Blue Jackets’ 4th Line in Good Hands with Kuraly Moving Forward

For the Columbus Blue Jackets, being in a retool means there’s uncertainty abound. How high will this year’s draft picks be? Who will step up to lead the next core? Who should be kept and who should be dealt to bring in more assets?

One thing the Blue Jackets shouldn’t be uncertain about is the future of the fourth line, because it will be in good hands with the personnel already on board.

Kuraly Leads the Way

A good fourth-line centreman is worth paying a little more for, because they can bring a good team from a contender to a champion. We’ll call it the Marcus Kruger model. Kruger was the epitome of an underappreciated player for the value he brought to two Stanley Cup champion teams in Chicago in 2013 and 2015.

The role focused on defense first, and had to be filled with someone who wasn’t afraid to go into the dirty areas for a puck battle. I don’t know how many times Kruger got physically destroyed making a play in a puck battle along the boards, but every time the puck went into the corners he still went back in every time. He was a go-to guy as an excellent penalty killer, and could even chip in with the odd goal when it really mattered.

Sean Kuraly Columbus Blue Jackets
Sean Kuraly will keep the Blue Jackets’ bottom-six in check. (Amy Irvin / The Hockey Writers)

Sean Kuraly fits the Kruger mold, and then some. For example, Kuraly plays a high-end defensive game, and is a mainstay on the Blue Jackets’ penalty kill. Where he exceeds Kruger is his level of physicality and strong leadership presence. When Kuraly made his way home to Columbus, Zach Werenski mentioned how he was billed as another Boone Jenner. The similarities are apparent — especially in Jenner’s lengthy absence — and the leadership component is a strong part in that similarity.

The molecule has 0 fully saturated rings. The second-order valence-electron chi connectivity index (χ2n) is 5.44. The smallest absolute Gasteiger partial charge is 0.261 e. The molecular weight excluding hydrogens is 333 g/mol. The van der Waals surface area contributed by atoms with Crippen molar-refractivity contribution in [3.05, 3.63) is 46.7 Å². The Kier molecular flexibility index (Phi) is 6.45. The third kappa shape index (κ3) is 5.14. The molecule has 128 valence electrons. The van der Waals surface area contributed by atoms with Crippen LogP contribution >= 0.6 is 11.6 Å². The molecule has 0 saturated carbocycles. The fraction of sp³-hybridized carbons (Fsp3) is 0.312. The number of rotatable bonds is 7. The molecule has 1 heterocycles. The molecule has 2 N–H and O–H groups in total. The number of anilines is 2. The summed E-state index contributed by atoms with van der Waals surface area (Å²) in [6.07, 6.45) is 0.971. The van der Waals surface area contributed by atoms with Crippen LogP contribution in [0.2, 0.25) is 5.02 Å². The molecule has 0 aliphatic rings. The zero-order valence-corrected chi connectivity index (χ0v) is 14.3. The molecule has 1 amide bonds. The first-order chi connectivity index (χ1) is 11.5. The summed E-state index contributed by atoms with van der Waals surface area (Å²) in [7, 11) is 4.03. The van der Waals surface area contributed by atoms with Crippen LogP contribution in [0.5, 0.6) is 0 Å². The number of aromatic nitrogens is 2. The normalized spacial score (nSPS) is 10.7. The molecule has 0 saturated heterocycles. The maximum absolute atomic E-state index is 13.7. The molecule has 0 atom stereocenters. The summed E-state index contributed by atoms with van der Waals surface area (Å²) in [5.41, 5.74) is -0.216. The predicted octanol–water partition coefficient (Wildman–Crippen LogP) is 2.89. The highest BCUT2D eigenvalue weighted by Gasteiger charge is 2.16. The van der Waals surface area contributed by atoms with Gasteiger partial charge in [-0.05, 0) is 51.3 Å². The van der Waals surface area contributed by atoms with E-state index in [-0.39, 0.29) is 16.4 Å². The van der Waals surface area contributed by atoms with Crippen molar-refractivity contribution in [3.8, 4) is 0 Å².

Related: Blue Jackets’ Sean Kuraly Comes Home to Columbus

Since leaving the Boston Bruins for the Blue Jackets in free agency, he has taken his game to the next level. He has been a player capable of stepping up onto the third line for an extended time, should the occasion call for it. Kuraly’s offensive game has also seen improvements this year, besting his career high of eight goals with 14 and hitting 30 points for the first time through 74 games. He has been reliable as a player who has been able to bring energy or a big goal to the lineup when a spark is needed.

If someone were looking for a captain for the bottom-six of the forward corps, Kuraly would be my choice. He brings playoff experience from his time with the Bruins, reliability, consistency, and so many intangible leadership qualities. He’s a great hand to steer the bottom of the lineup moving forward.

Robinson Makes the Dynamic Duo

Every Batman needs a Robin(son), right? The perfect wingman for Kuraly has been Eric Robinson. He brings so many great qualities that teams check off on their list in looking for in an energy player: Size? Speed? Tenacity? Great defensive instincts? Check, check, check, and check.

Robinson took the underdog path to the NHL. After going undrafted, he spent four years grinding out a decent collegiate career at Princeton University, during which he captained the team to a conference championship as well as a Frozen Four appearance. When he signed after his senior year, general manager Jarmo Kekalainen said he brought, “a very reliable two-way game and brings the type of character and leadership we value as an organization.”

He has indeed brought that character to the Blue Jackets’ lineup. Robinson spent a couple seasons bouncing between the minors and Columbus before sticking in the 2019-20 season, and has been indispensable since. So much so, in fact, that Kekalainen signed him to a two-year extension on the first day that he possibly could when the window opened last summer.